I'm a complete sucker for new-wave German hops, mainly because we pretty much never see them here. But I did genuinely enjoy the handful of beers I've had using them, and Mandarina Bavaria particularly sticks out as a good variety. So obviously I leapt at Nøgne Ø Mandarina IPA when it appeared in DrinkStore, in a way that I don't normally leap at spendy Nøgne Ø beers.
This is 7.5% ABV and is dark orange with an almost reddish cast to it, topped by an off-white head. The aroma is a unique mix of Christmas spices, biscuits, gunpowder, jaffa, chocolate and herbs: one hell of a noseful. The flavour is calmer, smoother, based on the malt backbone coming through as light caramel and milk chocolate. Joyously, the carbonation is gentle and doesn't interfere with any of the flavours -- that wasn't always the case at Nøgne Ø.
But what of the hops? They're actually rather restrained. I think I was expecting more of a New World bitter bang but instead that herbal spiciness dominates, reminiscent of several Kiwi varieties and a reminder that many of them, too, have their origins in German breeds. There's a mildly oily resinousness as well, and then just enough of a citric punch on the end to make it worth the hophead's while. But overall it's smooth, complex, tasty and very very drinkable.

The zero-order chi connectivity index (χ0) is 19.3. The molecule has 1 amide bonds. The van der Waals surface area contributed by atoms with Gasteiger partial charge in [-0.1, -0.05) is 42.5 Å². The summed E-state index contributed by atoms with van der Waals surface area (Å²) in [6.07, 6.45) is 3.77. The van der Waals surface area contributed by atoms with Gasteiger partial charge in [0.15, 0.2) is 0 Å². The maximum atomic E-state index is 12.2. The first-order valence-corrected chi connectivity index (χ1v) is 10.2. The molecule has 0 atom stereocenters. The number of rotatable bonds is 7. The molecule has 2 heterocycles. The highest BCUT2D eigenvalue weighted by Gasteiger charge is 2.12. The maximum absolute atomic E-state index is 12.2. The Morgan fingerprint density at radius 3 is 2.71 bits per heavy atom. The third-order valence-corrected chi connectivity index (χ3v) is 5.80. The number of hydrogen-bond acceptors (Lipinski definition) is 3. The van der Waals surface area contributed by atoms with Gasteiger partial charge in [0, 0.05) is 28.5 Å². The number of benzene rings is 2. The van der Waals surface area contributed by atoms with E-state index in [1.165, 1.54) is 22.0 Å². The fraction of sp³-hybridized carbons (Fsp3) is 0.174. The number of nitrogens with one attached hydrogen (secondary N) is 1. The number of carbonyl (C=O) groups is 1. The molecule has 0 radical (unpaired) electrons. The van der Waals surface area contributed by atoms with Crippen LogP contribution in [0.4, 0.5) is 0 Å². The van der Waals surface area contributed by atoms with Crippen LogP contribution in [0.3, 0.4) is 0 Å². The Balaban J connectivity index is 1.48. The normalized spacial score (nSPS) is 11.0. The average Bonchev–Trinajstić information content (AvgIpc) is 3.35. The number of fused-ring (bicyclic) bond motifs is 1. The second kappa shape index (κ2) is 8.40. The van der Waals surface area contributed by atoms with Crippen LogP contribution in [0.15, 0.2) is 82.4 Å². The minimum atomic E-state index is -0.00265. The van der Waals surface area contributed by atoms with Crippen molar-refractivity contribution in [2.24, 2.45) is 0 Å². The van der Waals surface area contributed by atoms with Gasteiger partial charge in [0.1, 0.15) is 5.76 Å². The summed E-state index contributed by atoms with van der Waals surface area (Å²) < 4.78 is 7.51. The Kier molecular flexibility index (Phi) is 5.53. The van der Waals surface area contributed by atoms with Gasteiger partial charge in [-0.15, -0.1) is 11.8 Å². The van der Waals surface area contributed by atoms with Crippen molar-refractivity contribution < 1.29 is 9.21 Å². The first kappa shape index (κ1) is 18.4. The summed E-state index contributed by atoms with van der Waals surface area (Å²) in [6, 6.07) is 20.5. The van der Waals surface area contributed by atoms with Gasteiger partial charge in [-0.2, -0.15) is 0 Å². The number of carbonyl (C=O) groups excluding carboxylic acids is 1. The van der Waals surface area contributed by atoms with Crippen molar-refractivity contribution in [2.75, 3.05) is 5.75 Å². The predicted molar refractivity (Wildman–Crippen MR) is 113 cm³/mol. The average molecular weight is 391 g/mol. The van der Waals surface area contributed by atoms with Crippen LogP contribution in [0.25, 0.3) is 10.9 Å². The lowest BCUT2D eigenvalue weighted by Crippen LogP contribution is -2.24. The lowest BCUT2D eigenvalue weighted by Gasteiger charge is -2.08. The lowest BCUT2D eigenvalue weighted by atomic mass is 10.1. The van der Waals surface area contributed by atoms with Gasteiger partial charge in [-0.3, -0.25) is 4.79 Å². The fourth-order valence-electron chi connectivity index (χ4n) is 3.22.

I should have been careful what I wished for with regard to a New World bitter bang as shortly afterwards there was the arrival of Nøgne Ø's Two Captains double IPA to the taps at Farrington's (now The Norseman, obvs -- this post has been in draft for a long time). I wandered along for a looksee. And y'know, I wasn't that impressed.
It's a clear innocent pale orange and starts with a hard jarring bitterness. This softens slightly after a moment, into more innocent sherbet lemons and light toffee; mandarin and a touch of dank resin, but overall just a bit too waxy and harsh for my liking. It reminded me a bit of Of Foam and Fury, and specifically of why that beer really is up there with the best.
Nøgne Ø's strength has always been its dark beers, I reckon, and these two, while perfectly palatable according to their own style, show little reason to change that opinion. And on that subject, a late coda of the dark beer variety:
I recently assisted Brian with a couple of his video podcasts and he brought along some beers to drink as we talked. The one that has the Norwegian segment in it went with a Nøgne Ø beer I'd never tasted before, an Imperial Rye Porter, brewed in collaboration with Terrapin Beer of Athens, Georgia. A huge 9% ABV, it's as heavy and sticky as you might expect, smelling powerfully of liquorice and tasting of unctuous coffee dregs. But there's also a gorgeous hop effect, delivering fresh raw cabbage in the aroma and a spicy, grassy vegetal flavour. And, like the Mandarina IPA, the carbonation is absolutely spot-on, leaving it rich, smooth and with almost a sherbet effervescence. Only the strength and the hugely complex flavour keep it from being an easy quaffer. Cheers Brian!